Fish slugger cranking dingers and taking names
Washington hit .625 with 4 homers last week
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Hey there, time traveller!
This article was published 18/08/2022 (294 days ago), so information in it may no longer be current.
It’s a spell David Washington still can’t shake five years later.
Washington, a California native, had returned to Virginia from a long road trip with the Norfolk Tides, the triple-A affiliate of the Baltimore Orioles, ready for a new series.
The then-26-year-old was in the batting cage when his now-late manager Ron Johnson casually leaned in to tell him he had been called up to the big club.
The first-baseman was set to meet the Orioles in Chicago the next night for his MLB debut against the White-Sox.
“Obviously a very exciting time for me,” Washington told the Free Press on Thursday at Shaw Park.
His time wouldn’t last long, though. Washington appeared at the plate six times over three games, striking out five times and failing to record a hit.
It would be the last time he play in an MLB park.
“It’s hard to talk about it, not like it’s bad or anything. Obviously an amazing time getting to the big leagues, a life-long dream. Getting there and not having the success that I had hoped for, and having it be a brief stint is something that you don’t really stop thinking about,” he said.
“It’s kind of hard to explain to people how that can be bittersweet… It’s a cool thing to be able to say and it’s a culmination of a lot of work, so for me, it’s more about everything that went into (getting there) than the moment itself.”
Washington was drafted in the 15th round of the 2009 MLB Draft by the St. Louis Cardinals, who he would sign with after he graduated from high school.
He chose a career on the diamond instead of the hardwood, despite having garnered some attention from several Division II schools for his basketball talent.
But Washington’s hope to make it back to the major leagues took a hit when he didn’t re-sign with Norfolk after the 2017 season. Instead, he would move to Long Island, where he got his first taste of independent ball with the Ducks in the Atlantic League.
“I think everybody who gets to this indy-ball stage has some version of ‘the phone stops ringing,’ he said. “That was the off-season before 2018 for me. That was a bit of a roller coaster as far as staying level-headed and patient with the process and staying sane.”
Washington never wavered in his will to play the game. But he did have a critical period of introspection that allowed him to come to terms with his new standing.
“There’s definitely a moment — and I think this happens for everybody that goes from affiliate ball to independent ball — where you have to kind of figure out what exactly you’re playing for, right? I think for a lot of people, it’s that childhood dream of getting to the big leagues.”
For Washington, his answer came at the end of 2018, when he decided that he simply wanted to play baseball at the highest level possible for as long as he could.
“It’s a cliché, but we all know this game is going to be finished for all of us one day. So, I’m gonna take the time that I have left and I’m gonna enjoy the process. That’s kind of carried me to this point I don’t drive myself crazy wondering where it is that I’m going to be next.”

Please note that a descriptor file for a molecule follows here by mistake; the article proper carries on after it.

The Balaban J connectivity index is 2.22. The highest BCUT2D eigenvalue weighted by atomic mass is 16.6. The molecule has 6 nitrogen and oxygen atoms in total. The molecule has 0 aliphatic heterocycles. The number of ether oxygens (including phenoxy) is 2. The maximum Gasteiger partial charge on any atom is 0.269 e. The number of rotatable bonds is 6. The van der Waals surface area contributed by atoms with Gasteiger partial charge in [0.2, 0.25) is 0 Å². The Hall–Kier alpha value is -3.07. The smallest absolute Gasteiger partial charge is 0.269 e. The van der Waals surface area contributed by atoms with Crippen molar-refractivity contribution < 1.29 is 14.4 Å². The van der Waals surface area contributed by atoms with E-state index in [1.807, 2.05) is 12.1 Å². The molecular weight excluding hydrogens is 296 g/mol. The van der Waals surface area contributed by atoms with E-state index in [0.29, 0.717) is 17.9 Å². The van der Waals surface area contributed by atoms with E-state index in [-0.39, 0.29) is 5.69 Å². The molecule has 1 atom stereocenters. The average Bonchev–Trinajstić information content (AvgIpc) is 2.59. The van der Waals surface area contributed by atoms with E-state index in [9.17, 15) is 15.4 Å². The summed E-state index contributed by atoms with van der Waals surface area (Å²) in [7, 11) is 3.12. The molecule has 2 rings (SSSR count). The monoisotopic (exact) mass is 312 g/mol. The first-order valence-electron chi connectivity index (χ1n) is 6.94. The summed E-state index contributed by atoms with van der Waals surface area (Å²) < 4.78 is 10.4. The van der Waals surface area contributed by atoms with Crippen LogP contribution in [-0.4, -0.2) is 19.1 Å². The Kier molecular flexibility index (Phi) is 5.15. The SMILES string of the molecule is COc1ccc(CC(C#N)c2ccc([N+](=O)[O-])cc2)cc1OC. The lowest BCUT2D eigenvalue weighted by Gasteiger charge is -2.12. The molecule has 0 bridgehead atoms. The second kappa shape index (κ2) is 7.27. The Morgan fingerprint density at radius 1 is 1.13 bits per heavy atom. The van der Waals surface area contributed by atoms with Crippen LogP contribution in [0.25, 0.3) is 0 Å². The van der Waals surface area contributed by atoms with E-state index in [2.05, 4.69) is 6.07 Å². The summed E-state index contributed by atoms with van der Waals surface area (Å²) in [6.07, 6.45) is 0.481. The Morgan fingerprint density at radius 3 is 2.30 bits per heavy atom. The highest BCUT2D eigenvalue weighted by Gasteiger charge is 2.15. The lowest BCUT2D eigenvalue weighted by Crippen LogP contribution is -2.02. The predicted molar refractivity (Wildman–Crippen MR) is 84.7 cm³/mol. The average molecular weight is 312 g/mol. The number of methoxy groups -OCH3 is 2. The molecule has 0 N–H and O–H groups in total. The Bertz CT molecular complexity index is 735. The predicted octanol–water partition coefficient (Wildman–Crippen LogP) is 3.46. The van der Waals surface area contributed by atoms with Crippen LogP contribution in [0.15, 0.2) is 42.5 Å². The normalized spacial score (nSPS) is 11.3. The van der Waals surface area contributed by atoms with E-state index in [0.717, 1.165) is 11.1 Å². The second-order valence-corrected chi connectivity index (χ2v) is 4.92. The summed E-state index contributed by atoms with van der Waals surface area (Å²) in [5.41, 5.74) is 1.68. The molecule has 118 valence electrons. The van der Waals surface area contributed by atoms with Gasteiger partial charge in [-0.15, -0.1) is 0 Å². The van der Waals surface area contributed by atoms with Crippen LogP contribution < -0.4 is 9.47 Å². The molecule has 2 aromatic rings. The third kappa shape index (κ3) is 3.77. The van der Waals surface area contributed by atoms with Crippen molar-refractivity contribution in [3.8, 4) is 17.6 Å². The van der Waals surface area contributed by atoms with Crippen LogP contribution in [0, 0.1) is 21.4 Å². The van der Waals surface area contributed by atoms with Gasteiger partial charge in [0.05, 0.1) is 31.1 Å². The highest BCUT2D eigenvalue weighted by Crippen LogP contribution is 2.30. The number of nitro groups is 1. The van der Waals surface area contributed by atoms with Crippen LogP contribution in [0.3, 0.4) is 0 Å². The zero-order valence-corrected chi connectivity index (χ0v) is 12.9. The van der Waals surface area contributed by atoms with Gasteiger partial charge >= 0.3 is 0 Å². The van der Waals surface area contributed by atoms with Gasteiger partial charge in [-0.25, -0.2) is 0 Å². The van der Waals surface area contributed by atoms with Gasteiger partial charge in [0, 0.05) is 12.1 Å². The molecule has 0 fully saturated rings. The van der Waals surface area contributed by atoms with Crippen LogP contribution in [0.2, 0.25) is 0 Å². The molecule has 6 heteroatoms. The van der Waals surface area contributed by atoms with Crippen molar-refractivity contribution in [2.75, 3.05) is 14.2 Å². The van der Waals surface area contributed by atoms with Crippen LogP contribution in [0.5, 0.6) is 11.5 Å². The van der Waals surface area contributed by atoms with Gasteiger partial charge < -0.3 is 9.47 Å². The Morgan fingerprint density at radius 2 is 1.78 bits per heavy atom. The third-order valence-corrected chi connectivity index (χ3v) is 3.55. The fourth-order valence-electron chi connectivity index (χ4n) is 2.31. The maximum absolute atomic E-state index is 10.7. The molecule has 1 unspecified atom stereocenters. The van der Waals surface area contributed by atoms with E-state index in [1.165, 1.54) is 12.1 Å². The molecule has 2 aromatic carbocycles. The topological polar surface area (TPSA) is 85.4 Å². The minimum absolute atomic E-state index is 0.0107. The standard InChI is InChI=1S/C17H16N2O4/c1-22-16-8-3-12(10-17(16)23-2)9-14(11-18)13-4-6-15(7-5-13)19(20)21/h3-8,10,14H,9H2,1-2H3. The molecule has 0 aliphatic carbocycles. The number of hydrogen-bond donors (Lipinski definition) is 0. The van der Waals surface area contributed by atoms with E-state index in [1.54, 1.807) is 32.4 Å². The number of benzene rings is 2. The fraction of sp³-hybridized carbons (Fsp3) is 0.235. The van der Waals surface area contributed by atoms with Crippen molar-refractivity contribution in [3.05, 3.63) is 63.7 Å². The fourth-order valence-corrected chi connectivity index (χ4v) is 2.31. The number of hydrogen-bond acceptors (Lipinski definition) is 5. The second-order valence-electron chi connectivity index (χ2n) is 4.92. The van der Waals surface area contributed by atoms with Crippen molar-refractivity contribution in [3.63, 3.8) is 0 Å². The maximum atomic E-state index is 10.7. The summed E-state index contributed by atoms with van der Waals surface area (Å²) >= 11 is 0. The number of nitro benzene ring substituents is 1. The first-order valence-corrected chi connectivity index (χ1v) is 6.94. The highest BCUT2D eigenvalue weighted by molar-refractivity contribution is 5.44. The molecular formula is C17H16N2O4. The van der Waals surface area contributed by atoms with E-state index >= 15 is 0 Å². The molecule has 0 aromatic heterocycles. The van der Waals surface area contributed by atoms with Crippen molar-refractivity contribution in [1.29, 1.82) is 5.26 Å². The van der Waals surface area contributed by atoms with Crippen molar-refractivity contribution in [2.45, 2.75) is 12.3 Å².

Washington joined the Winnipeg Goldeyes this season after two productive years with the Milwaukee Milkmen.
This season, the now 31-year-old has taken his game to another level, sporting a .292 batting average and a league-leading 26 home runs (tied with teammate Max Murphy) and 70 RBI.
He was named American Association’s batter of the week from Aug. 8-14 with an eye-popping .625 average, four home runs and 13 RBI across six games.
“He has this quiet presence that you really don’t notice until he comes up in a big situation and then hits an absolute nuke somewhere,” said Goldeyes infielder Ian Sagdal.
“I feel like the way he approaches the game — the way he prepares for the game — really rubs off on people.”
Sagdal shared what’s been a first for him in baseball, seeing Washington journal each at-bat when he returns to the dugout.
Along with shortstop Kevin Lachance, the pair write down each pitch, the location of those pitches, and the result of each at-bat to determine how they should adjust in-game.
“It’s stuff like that, that you see and you’re like ‘wow, OK, that’s taking the game to a whole new level.’ That, to me, shows a ton of knowledge of the game and professionalism,” Sagdal said.
Part of Washington’s success with the bat has come with the decision to become a switch-hitter — an effective one at that.
Naturally a lefty bat, it’s a skill Washington’s worked on for seven years, since his days with the Cardinals organization, where he watched Matt Carpenter hit as many pitches in the batting cage from a right stance as he would a left stance.
Without consulting Carpenter as to why he practised it, he decided to implement the training into his own regimen.
This season, with the Goldeyes facing more left-handed pitchers than normal and with Washington hitting well, he figured it was the right time to put his training to use.
“I was thinking ‘I have this skill that — I don’t know if it works — but I definitely have it and I feel like it might be worth getting into,’” he said. “It’s gone about as well as I could’ve hoped for.”
While he’s found his stride on the wrong side of 30, Washington won’t put a limit on his playing career but said he doesn’t see an end approaching.
“Nobody can predict the future, but I imagine there will be a time where I’ll be physically able and mentally willing, but the circumstances won’t fit to where I feel like it’s the best thing I could be doing.”
Washington and the Goldeyes will start a 10-day road trip tonight against the Sioux City Explorers.
Joshua Frey-Sam happily welcomes a spirited sports debate any day of the week.